That's what the guy at the scary clown restaurant uttered in a little-too chipper manner the other day. Those words are even scarier than the clown. Miracle of miracles, thank you Lord, Ryan chose to eat his chicken nuggets with catsup that day. We'd waited for our food longer than usual in a fast-food establishment already, and Ryan was getting a little hyper, to say the least ("a little hyper" for a kid like Ryan is... well, cross a spider monkey and a laughing hyena and that's close. Hey, at least he's happy like that). He settled, ate, and we were able to get done and get our groceries.
Fast forward to this evening. Mom is at work out of town for the weekend, and we chose to try a restaurant that we'd heard several good things about (including that they were super sweet with kids... and they were). We picked a corner table, out of the way. The table was perfectly placed in a front window so the guyzos could watch the trains (trains are big in my hometown... really, really big). It was completely empty except for us when we arrived. Knowing that most of the churches in town are in session Sunday evenings around six, I thought this was the perfect time to give 'er a test run. Don't even ask if we visit churches while we're here. Short answer? Too much stress. I'd love to, but it's too much.
So we tried it. With no one in the place, I silently spiked the ball. Oh yeah! Mama one, autism ZIP!
First, I picked a table that was closest to the stupid sticky fly strip. These are pretty common in this part of the world. "Shoo-flies," as Ryan calls them, are meal-killers and deal-breakers for our boy. I think it's some hybrid of the buzzing and unpredictability combined with that light touch if they land on your skin. The minute they start... even one... buzzing around Ryan, he starts shaking, crying "it's a SHOO-FLY", covering his ears, and generally freaking out. One uber-hilarous, shocking moment... Ryan tried to pet the fly. He gently stretched out one finger and tried to touch the fly on the window. Needless to say, the shoo-fly wasn't interested in making friends. He was pretty talented, too. Eric is pretty awesome at killing the little buggers, but this one eluded him.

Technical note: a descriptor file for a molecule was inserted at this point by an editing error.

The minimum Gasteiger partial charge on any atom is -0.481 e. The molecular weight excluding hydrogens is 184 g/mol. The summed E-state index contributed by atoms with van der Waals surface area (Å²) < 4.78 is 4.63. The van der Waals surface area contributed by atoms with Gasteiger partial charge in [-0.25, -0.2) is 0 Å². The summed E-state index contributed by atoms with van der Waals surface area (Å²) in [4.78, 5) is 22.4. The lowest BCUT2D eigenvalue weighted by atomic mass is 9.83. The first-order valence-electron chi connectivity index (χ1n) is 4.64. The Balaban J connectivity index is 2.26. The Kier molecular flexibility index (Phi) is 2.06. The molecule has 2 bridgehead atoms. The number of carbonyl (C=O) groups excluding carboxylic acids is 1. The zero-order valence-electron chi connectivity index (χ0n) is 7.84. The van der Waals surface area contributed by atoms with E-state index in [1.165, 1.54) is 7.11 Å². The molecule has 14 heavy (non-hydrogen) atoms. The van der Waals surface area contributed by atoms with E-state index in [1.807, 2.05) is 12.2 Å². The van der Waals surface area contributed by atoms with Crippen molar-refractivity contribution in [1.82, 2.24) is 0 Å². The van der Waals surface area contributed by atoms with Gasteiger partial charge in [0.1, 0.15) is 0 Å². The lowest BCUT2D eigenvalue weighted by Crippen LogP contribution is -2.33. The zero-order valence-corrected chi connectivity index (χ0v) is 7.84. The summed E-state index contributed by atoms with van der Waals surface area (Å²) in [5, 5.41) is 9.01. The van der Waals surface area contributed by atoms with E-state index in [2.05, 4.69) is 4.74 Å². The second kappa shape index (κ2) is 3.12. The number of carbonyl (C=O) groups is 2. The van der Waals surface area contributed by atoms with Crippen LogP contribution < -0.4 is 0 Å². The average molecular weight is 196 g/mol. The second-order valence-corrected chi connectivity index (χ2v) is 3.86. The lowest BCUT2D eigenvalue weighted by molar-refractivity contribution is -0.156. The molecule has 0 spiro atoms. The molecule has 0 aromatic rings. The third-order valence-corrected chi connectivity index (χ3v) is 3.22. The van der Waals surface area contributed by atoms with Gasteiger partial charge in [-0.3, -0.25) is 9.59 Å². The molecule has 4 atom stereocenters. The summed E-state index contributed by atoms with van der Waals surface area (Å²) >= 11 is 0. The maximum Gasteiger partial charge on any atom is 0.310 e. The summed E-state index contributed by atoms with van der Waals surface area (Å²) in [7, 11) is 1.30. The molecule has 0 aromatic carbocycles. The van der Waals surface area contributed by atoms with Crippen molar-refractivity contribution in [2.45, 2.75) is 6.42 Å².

Next mistake... ambition. Silly mama. I ordered some fried quesadilla that looked like it'd be just like cheesy chippies at our usual Mexican restaurant back home. Soon as it came out, he asked for a burger. D'oh!
Then, the little dude needed ranch for chips. He wasn't interested in the cheese dip we ordered, other than making a nice chip-bouquet using the cup as a vase.
That's pretty much it. Well, those are the antagonists. The behavior resulting from the antagonists included banging on the window, screaming, beating his chest, banging on the table, yelling things like "want some RAAAAANCH!", and thrashing around in his chair.
The first mistake was actually trying to go out in the first place. Mom's having a bit of a drain problem that makes dishes a challenge, and she's looking at moving very soon. Long, long story. Ryan misses Granny while she's at work, and his behavior shows it. We knew he was having a rough day, yet we needed dinner... I could have cooked. I could have brought something home. But no.
This is one of the many times Eric and I want to smack ourselves, repeating "STUPIDSTUPIDSTUPID!"
But we've learned, among a lot of things, that you have to just keep swimming (thanks, Nemo). Keep going. Keep smiling. Keep your chin up. Even when there are tears dripping down your face, do your best to stay calm, respond out of love. We don't have this mastered, mind you. Knowing and doing are separate actions.
I must admit, when we got there, I thought it was going to be easy. Then, when people started arriving (yeah, I was wrong again) I was looking around to see if I knew anyone. When the fits started, I stopped looking around.
That's hard to admit.